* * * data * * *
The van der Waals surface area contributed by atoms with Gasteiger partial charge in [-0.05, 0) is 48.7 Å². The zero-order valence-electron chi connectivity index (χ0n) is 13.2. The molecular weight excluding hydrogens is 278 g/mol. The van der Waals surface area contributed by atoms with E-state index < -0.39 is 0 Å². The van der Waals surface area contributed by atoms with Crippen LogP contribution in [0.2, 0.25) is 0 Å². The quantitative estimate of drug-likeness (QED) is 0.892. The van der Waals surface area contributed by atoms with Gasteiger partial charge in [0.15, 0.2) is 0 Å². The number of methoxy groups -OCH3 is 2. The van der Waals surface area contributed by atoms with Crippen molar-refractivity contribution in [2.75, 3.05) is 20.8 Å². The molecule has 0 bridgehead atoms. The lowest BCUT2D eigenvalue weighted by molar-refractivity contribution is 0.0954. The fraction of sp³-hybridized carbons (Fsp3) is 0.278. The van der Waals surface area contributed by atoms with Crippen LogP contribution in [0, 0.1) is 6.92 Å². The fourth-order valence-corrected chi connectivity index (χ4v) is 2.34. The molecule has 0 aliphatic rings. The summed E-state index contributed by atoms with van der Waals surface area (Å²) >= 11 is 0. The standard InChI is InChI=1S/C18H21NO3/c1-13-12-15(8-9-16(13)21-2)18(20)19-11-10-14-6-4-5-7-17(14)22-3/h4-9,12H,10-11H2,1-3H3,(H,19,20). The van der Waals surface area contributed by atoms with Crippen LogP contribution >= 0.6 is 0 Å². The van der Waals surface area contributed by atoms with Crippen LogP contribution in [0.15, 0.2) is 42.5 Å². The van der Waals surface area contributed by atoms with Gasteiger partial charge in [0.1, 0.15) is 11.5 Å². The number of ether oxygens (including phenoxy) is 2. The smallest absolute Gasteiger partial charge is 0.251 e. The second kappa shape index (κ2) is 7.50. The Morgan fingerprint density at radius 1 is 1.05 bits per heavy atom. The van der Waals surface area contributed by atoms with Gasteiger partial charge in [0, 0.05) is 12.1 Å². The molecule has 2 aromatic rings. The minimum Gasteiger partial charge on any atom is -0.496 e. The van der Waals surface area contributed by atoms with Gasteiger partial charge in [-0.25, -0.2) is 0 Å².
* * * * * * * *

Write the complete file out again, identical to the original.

The van der Waals surface area contributed by atoms with Gasteiger partial charge in [-0.05, 0) is 48.7 Å². The zero-order valence-electron chi connectivity index (χ0n) is 13.2. The molecular weight excluding hydrogens is 278 g/mol. The van der Waals surface area contributed by atoms with E-state index < -0.39 is 0 Å². The van der Waals surface area contributed by atoms with Crippen LogP contribution in [0.2, 0.25) is 0 Å². The quantitative estimate of drug-likeness (QED) is 0.892. The van der Waals surface area contributed by atoms with Gasteiger partial charge in [0.15, 0.2) is 0 Å². The number of methoxy groups -OCH3 is 2. The van der Waals surface area contributed by atoms with Crippen molar-refractivity contribution in [2.75, 3.05) is 20.8 Å². The molecule has 0 bridgehead atoms. The lowest BCUT2D eigenvalue weighted by molar-refractivity contribution is 0.0954. The fraction of sp³-hybridized carbons (Fsp3) is 0.278. The van der Waals surface area contributed by atoms with Crippen LogP contribution in [0, 0.1) is 6.92 Å². The fourth-order valence-corrected chi connectivity index (χ4v) is 2.34. The molecule has 0 aliphatic rings. The summed E-state index contributed by atoms with van der Waals surface area (Å²) >= 11 is 0. The standard InChI is InChI=1S/C18H21NO3/c1-13-12-15(8-9-16(13)21-2)18(20)19-11-10-14-6-4-5-7-17(14)22-3/h4-9,12H,10-11H2,1-3H3,(H,19,20). The van der Waals surface area contributed by atoms with Crippen LogP contribution >= 0.6 is 0 Å². The van der Waals surface area contributed by atoms with Crippen LogP contribution in [0.15, 0.2) is 42.5 Å². The van der Waals surface area contributed by atoms with Gasteiger partial charge in [0.1, 0.15) is 11.5 Å². The number of ether oxygens (including phenoxy) is 2. The smallest absolute Gasteiger partial charge is 0.251 e. The second kappa shape index (κ2) is 7.50. The Morgan fingerprint density at radius 1 is 1.05 bits per heavy atom. The van der Waals surface area contributed by atoms with Gasteiger partial charge in [0, 0.05) is 12.1 Å². The molecule has 2 aromatic rings. The minimum Gasteiger partial charge on any atom is -0.496 e. The van der Waals surface area contributed by atoms with Gasteiger partial charge in [-0.25, -0.2) is 0 Å².